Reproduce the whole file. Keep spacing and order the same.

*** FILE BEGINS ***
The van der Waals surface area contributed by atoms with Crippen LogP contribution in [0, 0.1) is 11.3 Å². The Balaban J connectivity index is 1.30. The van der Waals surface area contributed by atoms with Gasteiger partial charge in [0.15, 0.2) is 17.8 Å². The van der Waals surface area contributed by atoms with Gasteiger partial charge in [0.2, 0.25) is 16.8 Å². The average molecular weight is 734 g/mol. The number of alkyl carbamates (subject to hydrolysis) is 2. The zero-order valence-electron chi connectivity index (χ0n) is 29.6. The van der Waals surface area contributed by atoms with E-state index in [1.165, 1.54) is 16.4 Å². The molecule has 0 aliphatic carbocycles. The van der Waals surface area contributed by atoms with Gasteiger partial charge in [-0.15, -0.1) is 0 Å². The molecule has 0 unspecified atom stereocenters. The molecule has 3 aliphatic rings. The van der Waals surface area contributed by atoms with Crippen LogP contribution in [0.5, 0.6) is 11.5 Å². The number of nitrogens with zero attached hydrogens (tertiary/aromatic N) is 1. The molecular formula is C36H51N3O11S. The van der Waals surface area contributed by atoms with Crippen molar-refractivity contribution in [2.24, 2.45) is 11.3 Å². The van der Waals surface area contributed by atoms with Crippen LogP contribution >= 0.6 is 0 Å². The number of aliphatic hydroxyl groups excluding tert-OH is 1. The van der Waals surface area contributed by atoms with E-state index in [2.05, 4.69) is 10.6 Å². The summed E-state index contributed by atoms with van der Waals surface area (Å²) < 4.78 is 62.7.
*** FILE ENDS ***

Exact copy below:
The van der Waals surface area contributed by atoms with Crippen LogP contribution in [0, 0.1) is 11.3 Å². The Balaban J connectivity index is 1.30. The van der Waals surface area contributed by atoms with Gasteiger partial charge in [0.15, 0.2) is 17.8 Å². The van der Waals surface area contributed by atoms with Gasteiger partial charge in [0.2, 0.25) is 16.8 Å². The average molecular weight is 734 g/mol. The number of alkyl carbamates (subject to hydrolysis) is 2. The zero-order valence-electron chi connectivity index (χ0n) is 29.6. The van der Waals surface area contributed by atoms with E-state index in [1.165, 1.54) is 16.4 Å². The molecule has 0 aliphatic carbocycles. The van der Waals surface area contributed by atoms with Gasteiger partial charge in [-0.15, -0.1) is 0 Å². The molecule has 0 unspecified atom stereocenters. The molecule has 3 aliphatic rings. The van der Waals surface area contributed by atoms with Crippen LogP contribution in [0.5, 0.6) is 11.5 Å². The number of nitrogens with zero attached hydrogens (tertiary/aromatic N) is 1. The molecular formula is C36H51N3O11S. The van der Waals surface area contributed by atoms with Crippen molar-refractivity contribution in [2.24, 2.45) is 11.3 Å². The van der Waals surface area contributed by atoms with Crippen LogP contribution >= 0.6 is 0 Å². The number of aliphatic hydroxyl groups excluding tert-OH is 1. The van der Waals surface area contributed by atoms with E-state index in [2.05, 4.69) is 10.6 Å². The summed E-state index contributed by atoms with van der Waals surface area (Å²) < 4.78 is 62.7.